Gov. Rick Scott made his way through his first Cabinet meeting as a candidate for the U.S. Senate on Wednesday, and while the meeting focused exclusively on state matters, the questions that followed from reporters unsurprisingly centered on federal issues.
Scott is leading his Democratic opponent, incumbent U.S. Sen. Bill Nelson, in a few early polls and handily outspending him in advertising — at least for now. The race will undoubtedly be competitive and there’s a real chance Scott takes the top of the ticket in November.
So it follows that the Governor was asked on Wednesday for comment on legalizing pot, for his opinion of President Donald Trump and for his thoughts on the Affordable Care Act.
A bipartisan effort is bubbling in Congress to ease the federal ban on marijuana. If passed, it would give states more discretion with the drug. The President has indicated mild support for the idea, though it would need Congressional approval first.
“Well, I’ll deal with that when I make it to the Senate,” Scott said.
The Governor also was asked about the issue of medical marijuana — which is currently in the fore in the Sunshine State. A judge recently ruled unconstitutional a state ban on smoking the drug for treatment. Scott’s attorneys have appealed the ruling.
“What’s important to me is that everyone has access to the health care that they need,” Scott said. He said “plenty of doctors” make the drug available and “thousands of people” use it without smoking.
“What this issue is about is how you get to take it,” Scott said. “I’m going to continue to follow the law. The constitutional amendment passed, the Legislature by a bipartisan manner overwhelmingly passed a bill, and I’m going to support it.”
Another reporter brought up the Justice Department’s decision to no longer fight for patients with pre-existing medical conditions who face higher rates or no option for coverage. Reports the New York Times, “If that argument is accepted by the federal court, it could eviscerate major parts of the Affordable Care Act that remain in place despite numerous attacks by President Trump and his administration.”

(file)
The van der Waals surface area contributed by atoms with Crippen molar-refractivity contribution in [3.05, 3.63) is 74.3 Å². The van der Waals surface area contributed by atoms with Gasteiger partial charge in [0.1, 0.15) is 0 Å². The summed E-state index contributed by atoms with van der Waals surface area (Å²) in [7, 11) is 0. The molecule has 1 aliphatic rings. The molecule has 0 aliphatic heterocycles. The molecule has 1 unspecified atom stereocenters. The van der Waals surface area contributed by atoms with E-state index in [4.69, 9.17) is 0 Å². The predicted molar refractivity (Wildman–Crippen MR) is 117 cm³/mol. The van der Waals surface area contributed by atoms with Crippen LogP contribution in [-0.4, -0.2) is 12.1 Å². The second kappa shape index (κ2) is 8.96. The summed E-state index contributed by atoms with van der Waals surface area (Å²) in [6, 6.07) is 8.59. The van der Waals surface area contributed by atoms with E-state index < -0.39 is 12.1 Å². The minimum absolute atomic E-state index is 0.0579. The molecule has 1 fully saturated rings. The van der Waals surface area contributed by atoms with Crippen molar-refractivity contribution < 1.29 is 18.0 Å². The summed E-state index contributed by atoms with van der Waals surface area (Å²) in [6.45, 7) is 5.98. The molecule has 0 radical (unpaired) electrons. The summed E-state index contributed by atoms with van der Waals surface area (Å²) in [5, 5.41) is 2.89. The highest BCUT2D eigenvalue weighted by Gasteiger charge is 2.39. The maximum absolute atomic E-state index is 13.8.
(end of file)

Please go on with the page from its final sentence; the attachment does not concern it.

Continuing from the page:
Scott remained vague on the issue.
“I think everybody ought to be able to get health care insurance,” Scott said. But he said the Affordable Care Act needs to be fixed because it’s “caused our premiums to skyrocket.”
He added: “But I don’t believe in grand bargains, I believe in incrementally trying to make change.” Among his brief suggestions: more competition, plans that fit individual families, and rewarding “people who take care of themselves.”
After being prompted by reporters to discuss Trump’s presidency, Scott lauded the administration’s work to secure funding for the dike at Lake Okeechobee. Scott said, “I’m optimistic that’s going to happen.”
As well, he said he appreciated the efforts of the Trump administration to reconsider oil drilling off Florida’s shore.
But when asked if Trump was doing a good job, Scott responded: “What I want is results.”